Clients still asking for face-to-face meetings, say practices
Frustrated architects have told staff to work from home again – but to come in to the office when necessary.
Clients are still asking for face-to-face meetings despite new guidance which came into force today, they added.
Last week the government announced England would be adopting its so-called Plan B from today, which includes working from home wherever possible for the first time since July.
Boris Johnson took to the airwaves last night to warn of an approaching “tidal wave” of Omicron, the new variant of covid which has taken the jingle out of Christmas plans across the country and looks set to send parts of the economy into another form of lockdown.
It comes as the office sector had been staging a recovery in recent months after being badly hit during the first series of lockdowns, but architects and consultants said they remained broadly confident the new rules won’t fundamentally damage the bounceback.
Carol Costello, practice leader at Cullinan Studio, said there was still demand for quality workspace and in particular for attractive meeting and collaboration spaces for when people do come together. Rooms with high-quality audio-visual equipment and acoustic linings to improve the experience of hybrid in-person and video meetings was also “going up the agenda”, she said.
Cullinans had told staff to work from home wherever possible from today, she said, but there was a skeleton staff of senior people and a receptionist to ensure no one who did have to come in was entirely on their own. The studio, beside a canal in Islington, has suffered a few break-ins over the years, she said, so “there’s nothing like having a presence”.
They had also decided to postpone this week’s Christmas party, she said, after taking soundings from staff.
John McElgunn, a partner at Rogers Stirk Harbour & Partners, said the practice had been encouraging staff to come back into their Cheesegrater offices three days a week since September but was now following the new government guidance.
“Working from home where possible and coming together when necessary,” he said. “We are encouraging off-peak commuting and all staff are lateral flow testing very regularly to ensure we minimise any potential spread of the virus.”
But he added: “After several lockdowns we found that coming together to interact was overwhelmingly welcomed and highly productive. Design collaboration, project reviews and discussions are so much more successful when done face-to-face.
“With offices and projects all over the world, remote meeting technology is an essential resource but where possible we like to get together.”
His remarks were echoed by others including Brendan Kilpatrick, senior partner at PRP, who said the housing specialist was following government guidance but keeping its offices “open and fully functional for those that need to come in and in anticipation of an early return to a normal working regime”.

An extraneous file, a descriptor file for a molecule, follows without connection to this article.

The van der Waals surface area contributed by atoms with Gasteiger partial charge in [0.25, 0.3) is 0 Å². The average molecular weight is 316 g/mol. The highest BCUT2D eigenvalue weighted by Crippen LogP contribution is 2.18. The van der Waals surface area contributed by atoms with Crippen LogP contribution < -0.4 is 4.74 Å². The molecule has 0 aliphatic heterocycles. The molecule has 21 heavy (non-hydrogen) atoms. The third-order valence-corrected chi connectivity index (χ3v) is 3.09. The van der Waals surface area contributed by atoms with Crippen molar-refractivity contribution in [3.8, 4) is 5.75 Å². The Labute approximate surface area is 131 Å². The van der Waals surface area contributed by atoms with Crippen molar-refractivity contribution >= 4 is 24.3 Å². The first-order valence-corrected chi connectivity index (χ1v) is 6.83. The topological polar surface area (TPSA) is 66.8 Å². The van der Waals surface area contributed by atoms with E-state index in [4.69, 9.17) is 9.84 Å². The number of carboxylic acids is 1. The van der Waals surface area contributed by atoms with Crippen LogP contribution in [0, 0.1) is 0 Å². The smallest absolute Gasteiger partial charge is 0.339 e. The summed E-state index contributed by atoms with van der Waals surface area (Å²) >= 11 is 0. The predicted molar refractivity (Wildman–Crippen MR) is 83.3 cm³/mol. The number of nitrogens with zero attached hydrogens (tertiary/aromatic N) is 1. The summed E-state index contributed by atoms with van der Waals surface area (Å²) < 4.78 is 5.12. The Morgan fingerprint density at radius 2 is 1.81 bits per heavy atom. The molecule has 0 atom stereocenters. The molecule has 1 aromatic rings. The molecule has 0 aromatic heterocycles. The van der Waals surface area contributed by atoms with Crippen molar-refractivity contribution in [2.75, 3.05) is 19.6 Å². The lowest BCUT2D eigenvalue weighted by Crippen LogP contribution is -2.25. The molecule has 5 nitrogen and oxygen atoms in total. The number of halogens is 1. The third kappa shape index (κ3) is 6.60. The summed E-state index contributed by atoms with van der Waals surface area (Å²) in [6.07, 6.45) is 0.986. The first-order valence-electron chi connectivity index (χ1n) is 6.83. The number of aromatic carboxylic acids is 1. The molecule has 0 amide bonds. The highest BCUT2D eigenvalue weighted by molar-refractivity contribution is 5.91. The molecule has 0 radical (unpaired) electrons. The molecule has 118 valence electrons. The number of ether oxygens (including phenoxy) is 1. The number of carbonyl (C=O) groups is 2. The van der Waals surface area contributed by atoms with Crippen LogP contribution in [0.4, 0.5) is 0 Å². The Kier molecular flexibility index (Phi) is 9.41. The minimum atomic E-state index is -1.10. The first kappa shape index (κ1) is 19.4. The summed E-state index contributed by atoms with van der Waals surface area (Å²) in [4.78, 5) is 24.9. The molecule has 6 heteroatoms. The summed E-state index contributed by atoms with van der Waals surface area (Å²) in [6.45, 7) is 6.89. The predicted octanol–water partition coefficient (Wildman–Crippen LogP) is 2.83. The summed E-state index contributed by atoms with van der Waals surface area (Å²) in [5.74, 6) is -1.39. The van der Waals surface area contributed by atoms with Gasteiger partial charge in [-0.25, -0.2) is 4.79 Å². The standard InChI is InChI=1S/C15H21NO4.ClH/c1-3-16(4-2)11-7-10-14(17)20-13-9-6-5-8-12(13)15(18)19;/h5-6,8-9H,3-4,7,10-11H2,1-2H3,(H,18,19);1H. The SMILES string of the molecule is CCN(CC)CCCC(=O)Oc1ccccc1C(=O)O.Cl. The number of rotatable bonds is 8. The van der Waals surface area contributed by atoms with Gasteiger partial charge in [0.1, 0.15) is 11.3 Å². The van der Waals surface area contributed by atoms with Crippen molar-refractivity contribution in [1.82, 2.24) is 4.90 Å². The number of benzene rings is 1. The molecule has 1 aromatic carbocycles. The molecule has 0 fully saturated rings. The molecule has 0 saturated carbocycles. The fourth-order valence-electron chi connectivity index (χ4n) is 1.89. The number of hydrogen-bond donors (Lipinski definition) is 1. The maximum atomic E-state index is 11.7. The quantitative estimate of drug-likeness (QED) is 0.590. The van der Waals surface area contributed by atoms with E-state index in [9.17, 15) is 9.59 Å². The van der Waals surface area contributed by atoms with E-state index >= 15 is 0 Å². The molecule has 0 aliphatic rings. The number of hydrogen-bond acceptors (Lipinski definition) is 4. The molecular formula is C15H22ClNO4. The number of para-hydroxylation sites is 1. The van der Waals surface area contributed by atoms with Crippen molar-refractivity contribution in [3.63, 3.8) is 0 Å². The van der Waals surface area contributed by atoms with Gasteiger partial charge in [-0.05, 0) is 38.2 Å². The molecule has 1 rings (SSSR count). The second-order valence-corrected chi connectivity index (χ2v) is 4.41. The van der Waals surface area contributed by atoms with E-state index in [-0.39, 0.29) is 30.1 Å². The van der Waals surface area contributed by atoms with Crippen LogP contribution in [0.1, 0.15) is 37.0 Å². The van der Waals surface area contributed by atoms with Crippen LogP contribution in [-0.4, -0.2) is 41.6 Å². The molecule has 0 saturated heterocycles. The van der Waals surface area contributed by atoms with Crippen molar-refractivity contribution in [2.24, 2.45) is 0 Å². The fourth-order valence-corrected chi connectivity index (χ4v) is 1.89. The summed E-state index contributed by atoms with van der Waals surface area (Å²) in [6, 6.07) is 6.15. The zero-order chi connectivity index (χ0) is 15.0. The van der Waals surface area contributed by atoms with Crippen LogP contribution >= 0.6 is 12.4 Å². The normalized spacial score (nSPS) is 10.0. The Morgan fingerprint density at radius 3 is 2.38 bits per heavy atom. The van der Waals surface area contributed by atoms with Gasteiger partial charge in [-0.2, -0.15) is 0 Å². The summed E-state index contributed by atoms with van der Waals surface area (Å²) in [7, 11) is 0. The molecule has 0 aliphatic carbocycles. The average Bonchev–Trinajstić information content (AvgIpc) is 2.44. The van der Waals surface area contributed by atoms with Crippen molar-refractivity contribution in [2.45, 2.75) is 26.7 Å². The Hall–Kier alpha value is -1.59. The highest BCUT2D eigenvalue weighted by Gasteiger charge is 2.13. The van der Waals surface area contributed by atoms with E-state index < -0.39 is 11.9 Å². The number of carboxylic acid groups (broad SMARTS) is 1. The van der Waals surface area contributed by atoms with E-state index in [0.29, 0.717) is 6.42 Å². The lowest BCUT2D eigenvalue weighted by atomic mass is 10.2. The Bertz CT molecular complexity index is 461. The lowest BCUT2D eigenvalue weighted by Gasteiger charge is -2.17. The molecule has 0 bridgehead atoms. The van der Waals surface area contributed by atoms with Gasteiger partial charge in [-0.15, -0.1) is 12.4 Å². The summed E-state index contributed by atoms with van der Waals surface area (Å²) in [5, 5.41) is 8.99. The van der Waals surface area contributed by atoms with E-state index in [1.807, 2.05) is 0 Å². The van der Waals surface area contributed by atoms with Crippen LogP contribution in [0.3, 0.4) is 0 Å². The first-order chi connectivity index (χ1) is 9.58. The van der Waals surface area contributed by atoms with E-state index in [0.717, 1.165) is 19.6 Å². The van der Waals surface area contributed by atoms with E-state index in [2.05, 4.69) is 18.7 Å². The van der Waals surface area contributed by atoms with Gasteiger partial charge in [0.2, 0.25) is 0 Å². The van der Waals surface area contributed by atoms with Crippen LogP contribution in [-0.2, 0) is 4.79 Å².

He added: “We work best when we are in our studios so we see this as a temporary but manageable set-back.”
Julian de Metz, a director at dMFK, agreed, saying: “We are most creative and productive when we are physically together. For my part, digital connection alone is a poor substitute. Being back in the studio is also what the vast majority of staff want. As a vocational, educational profession we need architects and other staff at all levels to be learning from each other either actively or passively.
”We’re hoping the new guidance is temporary. Our studio will remain open to those who want to come to the office, but we understand that everyone has their own personal circumstances so we’re speaking to staff individually about what works best for them, and trying to accommodate individual needs without compromising what is essentially a collaborative pursuit.”
He said they had seen no jitters from the market. “The need for high-quality, flexible and beautiful office space is stronger than ever,” he said. ”We’ve seen a significant increase in clients wanting impeccably fitted out cat B ‘ready to go’ offices. The pandemic has opened landlords’ eyes to the need to be far more tenant-focused. What matters now is flexibility, quality facilities, great finishes and next-level technology that makes the office a resource that cannot be replaced by home working.”
Other consultants in the office sector said they saw the latest guidance as a temporary issue.
“Clearly, we were getting some momentum so it’s annoying”, said Iain Parker, partner at Alinea. It was more of an “aggravation” than a “fundamental setback”, he said, adding that not a single client had showed the slightest hesitancy since the appearance of Omicron a few weeks ago about schemes in the pipeline. “The mood is the same.”
Gleeds chairman Richard Steer was less relaxed: “Those on short-term leases, looking at their floorspace requirements over the next two years or so may be looking to reconfigure or move if they think the government intends to adopt the start-stop approach to every incoming variant.”
Last month’s Deloitte survey found more than a third of developers expected working from home to have no impact on leasing demand, three times more than the 12% reported 12 months ago. “Now I wonder whether there will be a reversal of those numbers since the government has stepped in with restrictions once again,” Steer said, adding: “Long-term, surely, there comes a point when we will need to live with these variants and adopt a business as usual approach, taking our jabs and getting on with life?”